Exposed U.S. voter database poses 'extreme' danger, researcher says
June 28, 2016
The database contained personal data on more than 150 million people — including voters’ addresses, full names and political stances.
Greg Otto is FedScoop's technology reporter, covering all of the innovative tech government is leveraging: cloud computing, mobility, cybersecurity...
The Internet of Things is so much more than a Google-backed thermostat or a refrigerator that connects to Facebook.
The expansive possibilities of IoT were on display Wednesday at the Walter E. Washington Convention Center, as the first-ever SmartAmerica Expo showcased 24 projects from more than 100 different public agencies, private companies and academic institutions. The expo was part of the SmartAmerica Challenge, which launched in December as a call to action to show how the Internet of Things, or cyber-physical systems, can have serious socio-economic benefits for the country.
"This isn't gee-whiz technology for the sake of technology," said White House Chief Technology Officer Todd Park during a keynote session. "As you listen to presentations and watch demonstrations, think about the potential massive societal benefits of the technology involved."
While all the projects showed how IoT can revolutionize everything from cars to public water systems, a number of projects stood out to us.
While Google's efforts for autonomous vehicles rack up headline after headline, a public-private partnership is working on its own driverless vehicle program.
The U.S. Army's Tank Automotive Research, Development and Engineering Center (TARDEC), along with a number of private and academic partners displayed its Applied Robotics for Installations and Base Operations, or ARIBO, program, which aims to study robotic vehicles in real-world settings.
ARIBO is currently being tested in a pilot program where autonomous electric vehicles are shuttling people around Fort Bragg, North Carolina and West Point.
The program is also geared toward building a network using surrounding infrastructure (think sensors on stop signs or buildings) that would allow autonomous vehicles to communicate with the network or one another.
"If there is a blind corner with a hill where lasers detect objects 90 percent of the time, that's great, but it's not 99.999 percent," said Edward Straub, a robotics engineer with TARDEC and program manager for ARIBO. "If we augment that corner with a camera or a fixed sensor that detects those things, now you're even more effective than a human being."
The pilot program at Fort Bragg and West Point is allowing those responsible for ARIBO to gather data in semi-controlled situations for further deployment, including future use in war-time operations.
"Really what ARIBO is doing is marrying the technology that's available now with the operational use case," Straub said. "It's not just about developing the perfect technology silver bullet, it's how people adapt to that technology in a real world situation."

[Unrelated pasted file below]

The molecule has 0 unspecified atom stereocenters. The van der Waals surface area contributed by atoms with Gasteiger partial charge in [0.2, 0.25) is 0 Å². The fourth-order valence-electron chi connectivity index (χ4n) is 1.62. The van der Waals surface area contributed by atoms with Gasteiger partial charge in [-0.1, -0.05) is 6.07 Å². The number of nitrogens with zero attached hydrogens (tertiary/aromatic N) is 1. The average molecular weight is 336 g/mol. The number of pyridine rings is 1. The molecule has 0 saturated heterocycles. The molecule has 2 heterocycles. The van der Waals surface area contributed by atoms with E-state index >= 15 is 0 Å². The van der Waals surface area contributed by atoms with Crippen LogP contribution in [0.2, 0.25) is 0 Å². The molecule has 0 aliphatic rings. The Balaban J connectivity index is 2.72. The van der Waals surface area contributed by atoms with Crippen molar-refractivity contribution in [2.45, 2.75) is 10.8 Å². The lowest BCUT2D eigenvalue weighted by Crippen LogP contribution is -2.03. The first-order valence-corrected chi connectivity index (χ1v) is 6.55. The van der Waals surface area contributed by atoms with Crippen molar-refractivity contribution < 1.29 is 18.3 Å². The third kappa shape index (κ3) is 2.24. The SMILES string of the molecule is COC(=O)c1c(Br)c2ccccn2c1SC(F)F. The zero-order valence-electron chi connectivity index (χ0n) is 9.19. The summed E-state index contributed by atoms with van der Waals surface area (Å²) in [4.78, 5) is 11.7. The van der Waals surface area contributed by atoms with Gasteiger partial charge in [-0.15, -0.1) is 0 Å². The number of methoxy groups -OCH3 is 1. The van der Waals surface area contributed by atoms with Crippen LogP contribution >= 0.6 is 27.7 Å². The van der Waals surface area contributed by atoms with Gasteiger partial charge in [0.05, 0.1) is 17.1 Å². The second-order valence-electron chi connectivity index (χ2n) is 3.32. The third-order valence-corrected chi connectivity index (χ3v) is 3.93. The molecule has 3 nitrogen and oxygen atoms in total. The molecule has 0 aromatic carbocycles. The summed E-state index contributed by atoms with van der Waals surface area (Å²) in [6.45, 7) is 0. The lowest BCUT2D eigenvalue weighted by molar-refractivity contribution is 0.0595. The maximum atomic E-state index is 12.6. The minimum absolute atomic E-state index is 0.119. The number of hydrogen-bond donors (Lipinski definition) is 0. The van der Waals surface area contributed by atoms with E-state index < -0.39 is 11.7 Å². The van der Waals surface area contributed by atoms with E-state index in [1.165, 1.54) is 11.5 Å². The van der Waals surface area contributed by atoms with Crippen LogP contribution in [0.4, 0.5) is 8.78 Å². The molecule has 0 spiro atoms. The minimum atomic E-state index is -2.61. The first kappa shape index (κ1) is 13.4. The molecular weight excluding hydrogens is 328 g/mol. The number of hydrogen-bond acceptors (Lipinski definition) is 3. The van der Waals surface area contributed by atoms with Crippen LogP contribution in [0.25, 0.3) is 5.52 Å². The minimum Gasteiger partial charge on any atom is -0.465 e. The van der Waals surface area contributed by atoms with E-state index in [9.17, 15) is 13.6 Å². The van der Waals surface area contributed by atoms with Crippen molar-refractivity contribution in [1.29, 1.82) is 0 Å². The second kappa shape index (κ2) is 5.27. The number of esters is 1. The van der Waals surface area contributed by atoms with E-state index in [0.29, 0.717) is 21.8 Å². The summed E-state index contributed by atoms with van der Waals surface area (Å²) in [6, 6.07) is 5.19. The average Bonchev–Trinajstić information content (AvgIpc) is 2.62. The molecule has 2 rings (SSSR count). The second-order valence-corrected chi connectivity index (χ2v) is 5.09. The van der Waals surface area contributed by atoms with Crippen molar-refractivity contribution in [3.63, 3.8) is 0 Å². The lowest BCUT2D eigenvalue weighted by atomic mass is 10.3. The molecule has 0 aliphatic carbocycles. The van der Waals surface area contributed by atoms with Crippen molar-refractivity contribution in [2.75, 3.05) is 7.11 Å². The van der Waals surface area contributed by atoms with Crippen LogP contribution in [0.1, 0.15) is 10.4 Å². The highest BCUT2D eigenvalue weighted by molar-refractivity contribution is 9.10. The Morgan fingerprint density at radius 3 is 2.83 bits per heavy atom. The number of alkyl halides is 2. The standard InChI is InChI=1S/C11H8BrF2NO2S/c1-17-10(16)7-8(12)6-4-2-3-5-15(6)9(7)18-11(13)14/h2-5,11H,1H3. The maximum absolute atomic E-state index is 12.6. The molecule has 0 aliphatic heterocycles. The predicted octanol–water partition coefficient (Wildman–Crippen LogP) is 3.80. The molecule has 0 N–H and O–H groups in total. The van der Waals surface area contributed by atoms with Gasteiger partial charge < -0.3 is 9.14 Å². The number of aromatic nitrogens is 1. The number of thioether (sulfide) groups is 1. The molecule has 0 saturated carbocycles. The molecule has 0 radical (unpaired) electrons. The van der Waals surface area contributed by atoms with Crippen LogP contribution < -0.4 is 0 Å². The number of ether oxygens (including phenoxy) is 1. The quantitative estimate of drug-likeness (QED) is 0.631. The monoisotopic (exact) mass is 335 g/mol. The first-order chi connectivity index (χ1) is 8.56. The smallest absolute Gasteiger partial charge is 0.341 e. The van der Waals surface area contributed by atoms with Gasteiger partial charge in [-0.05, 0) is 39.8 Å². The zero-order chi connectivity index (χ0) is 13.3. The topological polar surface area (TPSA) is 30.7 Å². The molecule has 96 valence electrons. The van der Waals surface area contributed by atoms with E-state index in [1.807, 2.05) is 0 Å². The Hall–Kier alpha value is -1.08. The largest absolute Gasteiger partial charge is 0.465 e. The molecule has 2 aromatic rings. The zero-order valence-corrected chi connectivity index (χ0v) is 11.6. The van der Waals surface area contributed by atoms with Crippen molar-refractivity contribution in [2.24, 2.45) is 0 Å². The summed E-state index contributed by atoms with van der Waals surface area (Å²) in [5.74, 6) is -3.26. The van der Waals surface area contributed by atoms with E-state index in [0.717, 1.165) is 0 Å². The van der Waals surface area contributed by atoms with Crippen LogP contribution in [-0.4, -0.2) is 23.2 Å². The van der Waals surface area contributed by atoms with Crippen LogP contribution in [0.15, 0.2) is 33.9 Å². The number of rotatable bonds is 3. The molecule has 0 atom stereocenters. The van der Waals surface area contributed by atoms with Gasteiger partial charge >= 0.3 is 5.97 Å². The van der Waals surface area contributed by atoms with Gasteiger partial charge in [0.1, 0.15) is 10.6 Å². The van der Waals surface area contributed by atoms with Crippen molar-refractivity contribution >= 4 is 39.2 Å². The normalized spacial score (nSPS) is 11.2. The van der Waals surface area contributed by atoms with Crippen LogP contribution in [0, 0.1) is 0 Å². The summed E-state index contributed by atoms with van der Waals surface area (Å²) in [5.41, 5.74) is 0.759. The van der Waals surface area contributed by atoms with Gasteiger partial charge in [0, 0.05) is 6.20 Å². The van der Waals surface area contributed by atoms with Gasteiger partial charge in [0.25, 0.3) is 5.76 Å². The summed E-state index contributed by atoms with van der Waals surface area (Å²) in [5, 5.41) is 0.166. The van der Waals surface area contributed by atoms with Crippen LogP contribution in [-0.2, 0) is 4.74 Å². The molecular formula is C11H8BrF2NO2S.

Two other projects that caught our eye were part of a bigger program that hopes to assist disaster response networks and help first responders quickly respond and adapt to a full range of scenarios.
The Smart Emergency Response System is a partnership between a number of schools and companies that are developing innovative, cost-effective solutions for disaster relief, including drones, robots, search sensors and rescue animals.
The rescue animal portion of the project is headed by David Roberts, an assistant professor at North Carolina State University. Roberts and his team had their two dogs, Diesel and Simba, strapped with a number of cameras, sensors and communication devices, which can be deployed in a rescue situation.
Roberts also uses inertial measurement units to calculate the behavior and physiology of the dog in real time, which then allows a command team to determine the best course of action.
While a project like this seems tailor-made for the Federal Emergency Management Agency, Roberts can see this deployed across a number of other agencies.
"The ability to do real-time monitoring of disaster recovery assets is applicable in a wide range of areas," Roberts said. "Fighting wilderness fires, hurricanes, even on a local level, these types of technologies can be really useful."
Another part of the SERS project that looks to be really useful is the development of software for a robot that is part of a similar tech challenge. The Worcester Polytechnic Institute has been developing software for a Boston Dynamics-built robot as part of the Defense Advances Research Projects Agency robotics challenge.
The software is geared toward helping the robot clear areas of debris, open blocked passageways or perform other types of first responder tasks. WPI has already tested the software, including a challenge where the robot navigated a car through a maze. Of 16 participants, WPI was the only to have the robot complete the maze.
"What DARPA had in mind was this: They felt the only way to advance robotics was to parallel what happened in the PC industry," said David Cyganski, dean of engineering at WPI. "Someone had to build a piece of hardware, now they need app developers to come in and invent things like spreadsheets, word processors, etc. We're creating the software that can make it do these things."
You can learn more about WPI's involvement with the robot in the YouTube video below.